More than anything, Chateau de la Marquetterie, in Epernay, is the thread which ties together the history of the Taittinger Champagne
House. First owned by the wine house, Forest-Forneaux, Marquetterie’s vineyards were planted with Chardonnay
and Pinot Noir
beginning in the 18th century. In 1932, Pierre Taittinger purchased the estate after spending some time there recovering from a heart attack he suffered in battle—the chateau had served as a command post during WWI. The estate was subsequently passed down from generation to generation within the Taittinger family, expanding its holding and improving in quality with the passing of time.
Today, Taittinger’s holdings cover 288 hectares at some of the best sites in Champagne: St. Remy, Plat des Coutures, the Imperiale, and the Rouges Fosses to name just a few. Still, harvests here satisfy only 50% of grape needs. The rest are acquired through contracts with other producers in the region. The wines, however do not suffer. Taittinger is among the best producers of aperitif-styled Champagnes, light in body but consistently full-flavored, with orchard fruit and floral notes and an essential pliancy of texture. The pair of Comtes de Champagne bottlings is superb, with the blanc de blancs typically creamy and seductive and the rosé one of Champagne's finest.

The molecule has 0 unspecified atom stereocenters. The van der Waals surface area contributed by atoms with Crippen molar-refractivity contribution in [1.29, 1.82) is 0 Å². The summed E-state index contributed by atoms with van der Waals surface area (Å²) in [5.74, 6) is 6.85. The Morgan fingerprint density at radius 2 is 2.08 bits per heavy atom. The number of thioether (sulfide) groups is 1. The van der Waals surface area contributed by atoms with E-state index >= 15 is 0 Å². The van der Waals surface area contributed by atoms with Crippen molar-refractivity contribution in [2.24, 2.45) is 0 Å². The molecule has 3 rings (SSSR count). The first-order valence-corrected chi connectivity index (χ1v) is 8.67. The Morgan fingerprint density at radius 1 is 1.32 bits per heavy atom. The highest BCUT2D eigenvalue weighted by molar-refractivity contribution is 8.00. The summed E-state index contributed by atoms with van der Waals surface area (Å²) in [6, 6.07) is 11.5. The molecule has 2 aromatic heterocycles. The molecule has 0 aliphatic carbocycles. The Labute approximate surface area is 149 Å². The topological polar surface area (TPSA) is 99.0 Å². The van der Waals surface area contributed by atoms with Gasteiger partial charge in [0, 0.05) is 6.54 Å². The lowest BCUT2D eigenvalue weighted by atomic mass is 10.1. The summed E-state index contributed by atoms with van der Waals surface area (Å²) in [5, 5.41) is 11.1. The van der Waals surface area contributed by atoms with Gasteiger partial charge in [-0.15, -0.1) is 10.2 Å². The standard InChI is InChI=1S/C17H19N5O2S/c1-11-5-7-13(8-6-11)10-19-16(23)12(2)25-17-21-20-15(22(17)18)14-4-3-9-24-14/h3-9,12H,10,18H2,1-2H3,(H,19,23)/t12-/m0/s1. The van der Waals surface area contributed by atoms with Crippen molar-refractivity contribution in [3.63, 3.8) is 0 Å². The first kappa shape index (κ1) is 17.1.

There was a short period, beginning in 2005, when the house was sold to American hotel group Starwood. Shortly after, however, Pierre-Emmanuel Taittinger bought back the business. He continues to run it today, with the help of his children, Vitalie and Clovis.
Champagne-making is the highly refined art of blending base wines into a whole that is greater than the sum of its parts. These component wines come from different grape varieties (the white grape Chardonnay and the red varieties Pinot Noir and Pinot Meunier) and from different villages and vineyards. And because only four or five harvests per decade...
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